Houston-The Woodlands-Sugar Land and Lake Charles, La. Have Worst 12-Month Employment Losses; Sacramento--Roseville--Arden-Arcade, Calif. and Sierra Vista-Douglas, Ariz. Top Ranks of Job Gainers
Construction employment decreased from January 2020 to January 2021 in nearly two-thirds of the nation’s metro areas, according to an analysis by the Associated General Contractors of America of government employment data released today, as project cancellations and a lack of new orders have forced firms to reduce their headcount, the association’s latest contractor survey shows. Association officials said more layoffs are likely for the industry amid spiking materials prices and uncertain demand for new projects.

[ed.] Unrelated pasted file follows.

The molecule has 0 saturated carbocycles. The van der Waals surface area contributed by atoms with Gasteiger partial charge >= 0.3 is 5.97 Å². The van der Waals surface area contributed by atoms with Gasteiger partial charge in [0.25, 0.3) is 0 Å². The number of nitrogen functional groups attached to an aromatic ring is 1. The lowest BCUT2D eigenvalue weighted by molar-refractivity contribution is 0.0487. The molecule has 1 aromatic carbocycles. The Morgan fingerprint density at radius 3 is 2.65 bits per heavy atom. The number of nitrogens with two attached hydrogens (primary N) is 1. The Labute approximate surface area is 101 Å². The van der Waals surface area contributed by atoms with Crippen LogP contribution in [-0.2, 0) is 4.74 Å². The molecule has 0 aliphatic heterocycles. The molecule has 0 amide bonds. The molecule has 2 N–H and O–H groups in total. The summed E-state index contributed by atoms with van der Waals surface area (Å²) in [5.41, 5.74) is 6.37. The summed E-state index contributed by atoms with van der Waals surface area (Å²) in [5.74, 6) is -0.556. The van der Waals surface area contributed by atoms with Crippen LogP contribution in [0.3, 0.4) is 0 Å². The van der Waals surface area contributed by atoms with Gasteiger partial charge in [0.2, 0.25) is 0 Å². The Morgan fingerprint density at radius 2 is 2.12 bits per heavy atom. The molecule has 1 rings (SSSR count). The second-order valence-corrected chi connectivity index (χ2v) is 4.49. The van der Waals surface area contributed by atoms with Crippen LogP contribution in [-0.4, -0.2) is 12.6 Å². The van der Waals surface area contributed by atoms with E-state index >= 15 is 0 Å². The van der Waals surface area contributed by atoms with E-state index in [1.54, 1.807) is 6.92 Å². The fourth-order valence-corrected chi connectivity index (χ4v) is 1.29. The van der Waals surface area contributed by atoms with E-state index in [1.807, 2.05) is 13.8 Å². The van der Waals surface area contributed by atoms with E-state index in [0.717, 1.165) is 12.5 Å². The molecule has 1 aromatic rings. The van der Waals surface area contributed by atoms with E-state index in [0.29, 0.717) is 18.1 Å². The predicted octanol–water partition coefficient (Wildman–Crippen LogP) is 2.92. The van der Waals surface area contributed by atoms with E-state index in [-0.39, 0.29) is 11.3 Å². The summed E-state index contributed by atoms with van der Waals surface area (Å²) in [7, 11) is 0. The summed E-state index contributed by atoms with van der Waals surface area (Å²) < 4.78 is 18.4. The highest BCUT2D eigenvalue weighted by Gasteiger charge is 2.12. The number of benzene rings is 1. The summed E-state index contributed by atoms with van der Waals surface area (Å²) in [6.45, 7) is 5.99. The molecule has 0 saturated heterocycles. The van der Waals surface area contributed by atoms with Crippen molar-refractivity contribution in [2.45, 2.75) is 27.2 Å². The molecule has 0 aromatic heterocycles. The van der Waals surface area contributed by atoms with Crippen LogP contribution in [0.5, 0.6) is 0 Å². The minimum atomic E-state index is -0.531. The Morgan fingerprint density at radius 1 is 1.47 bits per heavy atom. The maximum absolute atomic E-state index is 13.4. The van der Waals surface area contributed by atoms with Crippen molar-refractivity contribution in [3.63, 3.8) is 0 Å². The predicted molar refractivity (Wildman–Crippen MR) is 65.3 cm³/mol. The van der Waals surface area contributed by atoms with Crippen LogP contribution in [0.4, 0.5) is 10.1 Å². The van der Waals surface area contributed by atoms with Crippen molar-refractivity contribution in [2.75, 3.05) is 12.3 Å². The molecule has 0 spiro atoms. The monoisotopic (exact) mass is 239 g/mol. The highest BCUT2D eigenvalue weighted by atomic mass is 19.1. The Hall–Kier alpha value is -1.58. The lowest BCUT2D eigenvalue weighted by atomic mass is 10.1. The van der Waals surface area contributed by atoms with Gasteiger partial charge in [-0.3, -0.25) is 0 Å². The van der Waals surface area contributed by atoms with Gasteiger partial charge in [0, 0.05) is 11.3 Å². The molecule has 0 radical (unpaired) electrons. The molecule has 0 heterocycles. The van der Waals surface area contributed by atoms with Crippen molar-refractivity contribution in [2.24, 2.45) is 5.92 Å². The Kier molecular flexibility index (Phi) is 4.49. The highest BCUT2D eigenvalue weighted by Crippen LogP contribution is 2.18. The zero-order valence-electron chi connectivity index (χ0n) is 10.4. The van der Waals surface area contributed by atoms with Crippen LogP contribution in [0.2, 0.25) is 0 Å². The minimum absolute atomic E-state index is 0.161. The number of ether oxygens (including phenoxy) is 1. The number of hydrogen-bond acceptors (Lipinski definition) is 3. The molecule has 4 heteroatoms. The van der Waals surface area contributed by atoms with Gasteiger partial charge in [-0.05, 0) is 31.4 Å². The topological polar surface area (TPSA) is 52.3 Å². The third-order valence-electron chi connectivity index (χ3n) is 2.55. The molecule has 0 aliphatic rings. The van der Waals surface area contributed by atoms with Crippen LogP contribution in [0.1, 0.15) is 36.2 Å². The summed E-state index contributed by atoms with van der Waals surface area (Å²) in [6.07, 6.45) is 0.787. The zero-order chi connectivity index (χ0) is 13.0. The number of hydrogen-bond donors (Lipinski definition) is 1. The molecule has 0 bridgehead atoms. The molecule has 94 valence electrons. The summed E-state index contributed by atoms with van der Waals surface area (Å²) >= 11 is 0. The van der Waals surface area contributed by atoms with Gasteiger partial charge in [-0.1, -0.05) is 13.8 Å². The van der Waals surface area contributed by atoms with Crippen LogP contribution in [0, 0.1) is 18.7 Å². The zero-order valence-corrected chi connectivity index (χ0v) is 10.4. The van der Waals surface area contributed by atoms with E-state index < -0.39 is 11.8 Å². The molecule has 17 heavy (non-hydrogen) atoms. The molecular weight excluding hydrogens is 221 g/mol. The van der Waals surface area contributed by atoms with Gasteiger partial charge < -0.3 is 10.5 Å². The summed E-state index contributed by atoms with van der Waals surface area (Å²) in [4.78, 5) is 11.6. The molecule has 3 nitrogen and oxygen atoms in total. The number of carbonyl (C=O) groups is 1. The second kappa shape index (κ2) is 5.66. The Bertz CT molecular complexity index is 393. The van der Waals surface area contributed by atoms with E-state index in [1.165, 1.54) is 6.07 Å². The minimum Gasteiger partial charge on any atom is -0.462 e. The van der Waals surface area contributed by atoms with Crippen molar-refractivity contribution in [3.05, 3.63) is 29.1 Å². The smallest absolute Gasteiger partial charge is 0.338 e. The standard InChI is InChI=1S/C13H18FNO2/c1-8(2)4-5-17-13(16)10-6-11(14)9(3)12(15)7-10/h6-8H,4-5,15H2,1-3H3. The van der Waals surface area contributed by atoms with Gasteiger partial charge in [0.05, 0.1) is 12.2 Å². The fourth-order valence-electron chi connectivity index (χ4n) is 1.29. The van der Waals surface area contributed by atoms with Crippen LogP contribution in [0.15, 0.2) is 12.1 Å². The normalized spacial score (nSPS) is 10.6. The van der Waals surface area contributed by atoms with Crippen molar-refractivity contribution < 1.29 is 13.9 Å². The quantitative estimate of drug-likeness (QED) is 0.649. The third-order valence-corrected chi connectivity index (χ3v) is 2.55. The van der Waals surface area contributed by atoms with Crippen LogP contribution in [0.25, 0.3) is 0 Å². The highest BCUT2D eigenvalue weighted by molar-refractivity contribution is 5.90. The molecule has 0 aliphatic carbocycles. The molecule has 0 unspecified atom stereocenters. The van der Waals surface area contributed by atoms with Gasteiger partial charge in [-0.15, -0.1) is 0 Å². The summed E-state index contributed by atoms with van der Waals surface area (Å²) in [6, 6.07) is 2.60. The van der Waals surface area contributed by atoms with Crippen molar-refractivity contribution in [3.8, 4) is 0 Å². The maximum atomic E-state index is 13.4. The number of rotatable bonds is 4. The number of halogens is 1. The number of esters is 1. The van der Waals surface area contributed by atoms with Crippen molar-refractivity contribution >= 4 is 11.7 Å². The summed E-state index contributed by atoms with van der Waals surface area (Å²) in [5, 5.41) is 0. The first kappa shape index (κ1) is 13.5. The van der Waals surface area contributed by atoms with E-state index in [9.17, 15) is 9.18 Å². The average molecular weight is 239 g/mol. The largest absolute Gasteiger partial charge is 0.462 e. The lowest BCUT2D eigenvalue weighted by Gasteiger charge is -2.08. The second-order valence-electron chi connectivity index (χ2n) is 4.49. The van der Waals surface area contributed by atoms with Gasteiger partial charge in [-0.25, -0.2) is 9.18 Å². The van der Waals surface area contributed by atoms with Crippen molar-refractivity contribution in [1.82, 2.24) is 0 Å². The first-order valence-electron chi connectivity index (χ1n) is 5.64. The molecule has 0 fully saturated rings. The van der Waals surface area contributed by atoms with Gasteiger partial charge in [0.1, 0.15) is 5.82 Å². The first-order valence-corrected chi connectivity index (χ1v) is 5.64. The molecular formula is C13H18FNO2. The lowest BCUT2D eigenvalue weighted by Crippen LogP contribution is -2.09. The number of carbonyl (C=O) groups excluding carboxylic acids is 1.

“More contractors are telling us they are cutting headcount than adding workers, which is consistent with the new data showing the industry is shrinking in many parts of the country,” said Ken Simonson, the association’s chief economist. “More than three-fourth of the firms said projects had been postponed or canceled, while only one out of five reported winning new work or an add-on to an existing project in the previous two months as a result of the pandemic. That imbalance makes further job losses likely in many metros.”
Construction employment fell in 225, or 63 percent, of 358 metro areas between January 2020 and January 2021. Industry employment was stagnant in 41 additional metro areas, while only 92 metro areas—26 percent—added construction jobs.